Recurrence has been a major turning point for consumer electronics over the past several years. As devices have become thinner – and companies have pushed to maintain control over proprietary systems – many appliances have become impossible for every day person to repair.
This is a problem for several reasons – at least one of which is the inability to upgrade the system completely instead of upgrading it. In a world where human impact on the environment is increasingly above the mind, forced obsolescence is an important issue for many people.
The Framework is one of a growing number of companies working to address these issues. This is a list that also includes products like Fairphone on the mobile side. It is a niche versus overall market to be sure, but it is one that can grow well. Announced in January, the Framework laptop is for preorder today. The 13.5-inch notebook starts at $ 999 and will start shipping in late July.
The SF-based company initially targeted spring shipping, but ongoing chip supply problems have led to product delays. The system doesn’t really look half-bad for a product and company that are clearly repair / upgrade-first.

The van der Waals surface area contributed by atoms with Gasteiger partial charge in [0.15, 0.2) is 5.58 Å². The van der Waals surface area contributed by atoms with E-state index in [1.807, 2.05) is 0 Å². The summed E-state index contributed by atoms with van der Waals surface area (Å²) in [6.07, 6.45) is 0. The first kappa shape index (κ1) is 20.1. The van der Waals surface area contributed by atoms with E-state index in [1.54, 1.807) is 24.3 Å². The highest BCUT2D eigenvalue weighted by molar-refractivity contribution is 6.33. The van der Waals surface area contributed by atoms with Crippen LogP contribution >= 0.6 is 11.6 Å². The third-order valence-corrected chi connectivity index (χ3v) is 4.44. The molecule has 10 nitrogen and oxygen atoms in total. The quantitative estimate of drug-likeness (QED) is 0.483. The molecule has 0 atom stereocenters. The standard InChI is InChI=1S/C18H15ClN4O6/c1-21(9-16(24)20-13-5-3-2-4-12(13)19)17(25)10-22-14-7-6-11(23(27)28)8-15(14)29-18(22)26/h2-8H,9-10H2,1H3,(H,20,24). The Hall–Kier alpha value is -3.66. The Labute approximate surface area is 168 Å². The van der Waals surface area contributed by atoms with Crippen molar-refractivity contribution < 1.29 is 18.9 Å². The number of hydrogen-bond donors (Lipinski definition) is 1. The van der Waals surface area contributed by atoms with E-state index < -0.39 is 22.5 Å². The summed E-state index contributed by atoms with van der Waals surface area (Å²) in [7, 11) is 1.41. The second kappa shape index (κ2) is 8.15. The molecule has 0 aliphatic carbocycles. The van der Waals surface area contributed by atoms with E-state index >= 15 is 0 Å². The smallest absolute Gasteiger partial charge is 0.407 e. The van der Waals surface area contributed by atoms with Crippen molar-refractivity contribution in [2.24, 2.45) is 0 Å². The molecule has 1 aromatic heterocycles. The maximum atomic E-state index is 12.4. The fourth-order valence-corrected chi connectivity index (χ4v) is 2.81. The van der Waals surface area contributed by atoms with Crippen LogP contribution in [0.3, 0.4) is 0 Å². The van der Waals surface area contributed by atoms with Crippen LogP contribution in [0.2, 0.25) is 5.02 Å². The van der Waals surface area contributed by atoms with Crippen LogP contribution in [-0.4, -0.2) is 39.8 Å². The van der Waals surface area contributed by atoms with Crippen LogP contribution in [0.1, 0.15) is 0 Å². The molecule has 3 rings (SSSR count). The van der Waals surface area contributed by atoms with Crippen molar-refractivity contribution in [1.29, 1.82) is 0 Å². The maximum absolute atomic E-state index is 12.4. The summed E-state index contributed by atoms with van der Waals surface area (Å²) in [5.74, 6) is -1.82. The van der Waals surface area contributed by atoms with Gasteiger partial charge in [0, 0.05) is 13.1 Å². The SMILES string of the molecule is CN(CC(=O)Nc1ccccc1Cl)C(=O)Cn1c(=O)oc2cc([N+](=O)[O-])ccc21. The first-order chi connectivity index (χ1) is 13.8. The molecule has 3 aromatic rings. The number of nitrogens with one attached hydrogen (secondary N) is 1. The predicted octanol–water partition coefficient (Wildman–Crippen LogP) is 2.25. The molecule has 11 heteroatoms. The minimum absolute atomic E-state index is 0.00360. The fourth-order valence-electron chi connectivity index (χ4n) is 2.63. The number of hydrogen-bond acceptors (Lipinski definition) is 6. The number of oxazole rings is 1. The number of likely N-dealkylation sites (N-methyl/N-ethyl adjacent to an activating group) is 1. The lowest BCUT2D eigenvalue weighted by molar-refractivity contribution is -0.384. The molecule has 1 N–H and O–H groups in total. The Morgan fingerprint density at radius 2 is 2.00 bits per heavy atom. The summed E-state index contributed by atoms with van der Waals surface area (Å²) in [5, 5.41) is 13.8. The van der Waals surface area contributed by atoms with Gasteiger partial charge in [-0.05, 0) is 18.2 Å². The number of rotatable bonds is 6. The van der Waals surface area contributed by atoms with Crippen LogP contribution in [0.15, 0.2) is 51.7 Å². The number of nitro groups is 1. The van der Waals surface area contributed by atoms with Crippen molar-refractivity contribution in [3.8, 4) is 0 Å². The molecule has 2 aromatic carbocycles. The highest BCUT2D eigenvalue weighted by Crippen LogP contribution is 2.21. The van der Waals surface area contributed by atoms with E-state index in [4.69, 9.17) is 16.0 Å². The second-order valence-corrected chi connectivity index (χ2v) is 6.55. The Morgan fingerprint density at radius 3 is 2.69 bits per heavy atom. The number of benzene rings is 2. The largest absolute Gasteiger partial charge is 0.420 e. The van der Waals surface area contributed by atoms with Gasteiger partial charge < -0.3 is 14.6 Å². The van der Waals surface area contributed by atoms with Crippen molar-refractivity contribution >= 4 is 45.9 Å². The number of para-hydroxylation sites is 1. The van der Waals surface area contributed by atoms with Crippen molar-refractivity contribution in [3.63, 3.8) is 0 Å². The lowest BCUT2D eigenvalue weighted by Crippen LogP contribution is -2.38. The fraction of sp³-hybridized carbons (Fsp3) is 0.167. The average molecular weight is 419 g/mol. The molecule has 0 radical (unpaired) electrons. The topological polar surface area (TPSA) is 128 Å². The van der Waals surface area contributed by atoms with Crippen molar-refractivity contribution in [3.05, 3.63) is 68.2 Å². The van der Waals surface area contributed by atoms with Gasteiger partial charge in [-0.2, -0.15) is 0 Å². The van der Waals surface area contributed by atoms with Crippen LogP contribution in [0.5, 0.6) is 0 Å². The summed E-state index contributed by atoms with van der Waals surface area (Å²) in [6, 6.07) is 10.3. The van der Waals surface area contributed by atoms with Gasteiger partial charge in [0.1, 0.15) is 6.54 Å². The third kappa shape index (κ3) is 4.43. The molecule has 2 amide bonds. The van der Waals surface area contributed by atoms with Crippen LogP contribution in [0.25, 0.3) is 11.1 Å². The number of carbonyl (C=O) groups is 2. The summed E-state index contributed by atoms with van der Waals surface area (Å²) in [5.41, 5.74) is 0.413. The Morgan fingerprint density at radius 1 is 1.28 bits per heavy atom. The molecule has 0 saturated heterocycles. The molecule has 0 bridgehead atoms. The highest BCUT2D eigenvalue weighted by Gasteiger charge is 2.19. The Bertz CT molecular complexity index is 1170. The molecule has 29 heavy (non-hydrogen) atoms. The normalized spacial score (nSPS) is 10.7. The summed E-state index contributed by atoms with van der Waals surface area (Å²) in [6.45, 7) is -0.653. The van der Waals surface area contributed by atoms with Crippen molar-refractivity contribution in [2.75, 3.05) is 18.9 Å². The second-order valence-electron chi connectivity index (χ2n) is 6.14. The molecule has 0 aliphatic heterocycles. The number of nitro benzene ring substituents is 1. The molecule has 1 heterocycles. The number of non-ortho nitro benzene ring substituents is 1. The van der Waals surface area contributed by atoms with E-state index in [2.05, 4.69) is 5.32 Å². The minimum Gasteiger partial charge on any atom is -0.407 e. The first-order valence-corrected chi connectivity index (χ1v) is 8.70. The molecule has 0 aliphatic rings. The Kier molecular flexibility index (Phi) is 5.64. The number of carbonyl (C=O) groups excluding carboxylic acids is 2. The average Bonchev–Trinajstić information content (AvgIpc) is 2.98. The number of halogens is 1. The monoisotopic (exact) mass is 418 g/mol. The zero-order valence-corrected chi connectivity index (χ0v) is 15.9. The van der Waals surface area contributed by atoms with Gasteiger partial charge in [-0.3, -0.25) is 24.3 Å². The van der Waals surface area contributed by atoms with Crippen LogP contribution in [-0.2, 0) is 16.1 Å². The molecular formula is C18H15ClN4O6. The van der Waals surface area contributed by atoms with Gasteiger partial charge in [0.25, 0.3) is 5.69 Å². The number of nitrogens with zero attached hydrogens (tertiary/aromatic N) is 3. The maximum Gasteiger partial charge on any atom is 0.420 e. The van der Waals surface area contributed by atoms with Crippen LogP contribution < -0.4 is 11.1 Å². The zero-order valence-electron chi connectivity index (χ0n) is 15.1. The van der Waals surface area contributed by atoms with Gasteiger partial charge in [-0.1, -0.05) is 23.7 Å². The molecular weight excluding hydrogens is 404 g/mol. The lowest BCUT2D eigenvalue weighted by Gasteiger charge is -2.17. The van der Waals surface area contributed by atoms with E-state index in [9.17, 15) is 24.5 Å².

There are three basic configurations – base, performance, and professional, from $ 999 to $ 1,999, an upgrade from an Intel Core i5, an upgrade from 8GB of RAM and 256GB of storage to a Core i7 and 32GB / 1TB. Windows also upgrades from Home to Pro at the top level. At $ 749, the company offers a bare-stone shell, where users can plug in their own internals.
Other upgrades include:
On top of that, the framework laptop is deeply customizable in unique ways. Our expansion card system lets you choose the ports you want and which way you want USB-C, USB-A, HDMI, DisplayPort, MicroSD, ultra-fast 250GB and 1TB of storage, and up to four at a time Choose . Magnetic-enclosed bezels are color-customizable to match your style, and keyboard language can also be swapped.